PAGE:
By Jason Taylor, Chief Innovation Strategist and Special Advisor to the CEO
Despite the growing population of people with disabilities, the majority of transactional websites are still not fully accessible to them. Many websites’ lacking usability and accessibility can turn a simple task (that would take non-disabled users mere seconds to complete) into a frustrating half-hour ordeal – or worse – for users with disabilities. These users represent a significant business opportunity for brands, yet over 70% of users with disabilities are forced to abandon websites that are not navigable using assistive technology.
The Roadblocks to Seamlessly Implemented Accessibility Strategies
Companies with complicated websites, especially those that are looking to constantly improve them to drive revenue and conversion, find it hard to integrate accessibility into their digital strategies in a way that is efficient, manageable, cost-effective and that does not compromise the visual integrity of their site design. For many businesses, making large amounts of pre-existing content accessible is a daunting task, especially when paired with a lack of resources or expertise to help guide, plan and execute the right strategy. Moreover, agile development also means faster release cycles and more testing to ensure accessibility with each new improvement, update and adjustment to a site.
Ultimately, all companies have a responsibility to ensure their online services are available to users of all abilities, but do not all know where to start or how to get it right.
'Dynamic, Accessible Views' as a Means to Seamlessly Implementing Accessibility
The W3C recognizes that not all web applications and content sites are easily made accessible, and that maintaining compliance can be even more challenging. The more dynamic and complicated an interface is, the harder it is to conform that interface to be accessible to all users. This is where Dynamic, Accessible Views (DAV) come in.
A Dynamic, Accessible View of a site can be used to provide a fast and effective alternative to the original site for users with disabilities. In the same way a mobile view gives a user access to the same functionality as a desktop site, but in a view optimized for that user, a DAV can be optimized with the assistive user in mind.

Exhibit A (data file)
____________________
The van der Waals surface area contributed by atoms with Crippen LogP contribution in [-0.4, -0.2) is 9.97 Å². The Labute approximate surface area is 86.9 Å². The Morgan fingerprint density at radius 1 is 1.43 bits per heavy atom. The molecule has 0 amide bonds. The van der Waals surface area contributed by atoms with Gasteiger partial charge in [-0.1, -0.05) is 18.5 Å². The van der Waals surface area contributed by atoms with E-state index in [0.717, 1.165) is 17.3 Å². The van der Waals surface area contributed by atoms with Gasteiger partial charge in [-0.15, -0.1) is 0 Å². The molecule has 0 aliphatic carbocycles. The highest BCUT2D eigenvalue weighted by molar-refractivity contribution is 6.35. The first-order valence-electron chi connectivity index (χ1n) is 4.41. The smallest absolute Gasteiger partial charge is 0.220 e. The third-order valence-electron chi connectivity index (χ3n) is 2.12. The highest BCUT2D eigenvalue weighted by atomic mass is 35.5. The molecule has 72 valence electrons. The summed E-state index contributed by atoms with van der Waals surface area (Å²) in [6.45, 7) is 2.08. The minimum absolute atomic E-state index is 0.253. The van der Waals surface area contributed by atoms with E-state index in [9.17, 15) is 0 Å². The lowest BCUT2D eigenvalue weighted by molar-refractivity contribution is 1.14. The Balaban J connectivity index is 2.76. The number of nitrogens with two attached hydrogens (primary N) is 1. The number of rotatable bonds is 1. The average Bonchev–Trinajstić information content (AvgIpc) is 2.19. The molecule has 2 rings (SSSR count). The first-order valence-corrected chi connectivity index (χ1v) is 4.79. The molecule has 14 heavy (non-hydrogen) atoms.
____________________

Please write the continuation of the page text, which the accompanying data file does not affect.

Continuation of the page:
First, the web site view is dynamic. This means as the content and features of the original web site are updated, it is automatically reflected in the accessible view. The same site, for all users, at all times.
Secondly, the view is made conforming and fully accessible by accessibility developers, solely focused on the needs of assistive users. Once implemented, WCAG 2.0 AA compliance is maintained in the view on-going.
Why UsableNet Assistive?
UsableNet Assistive creates Dynamic, Accessible Views of client websites to support users from all major disability groups. Provided as a fully-managed service, UsableNet's accessibility developers do the work to ensure the website conforms to WCAG 2.0 AA standards, on-going, so clients don't have to.
The convenience, ease of use and speed to market of UsableNet Assistive allow our clients to shift their focus away from the complexity of implementing accessibility on complicated, ever-changing interfaces, so they can remain focused on digital innovation, while knowing they support users of all abilities.
For more information about our unique solution, visit our UsableNet Assistive page or contact us at email@example.com for a free consultation on how we can jumpstart your accessibility strategy.
Jason Taylor is the Chief Innovation Strategist and Special Advisor to the Usablenet CEO with over 20 years of technology, usability and accessibility experience. He is a global technology thought leader for multichannel customer engagement, actively advising leading companies on how to extend their brands across multiple channels for all users.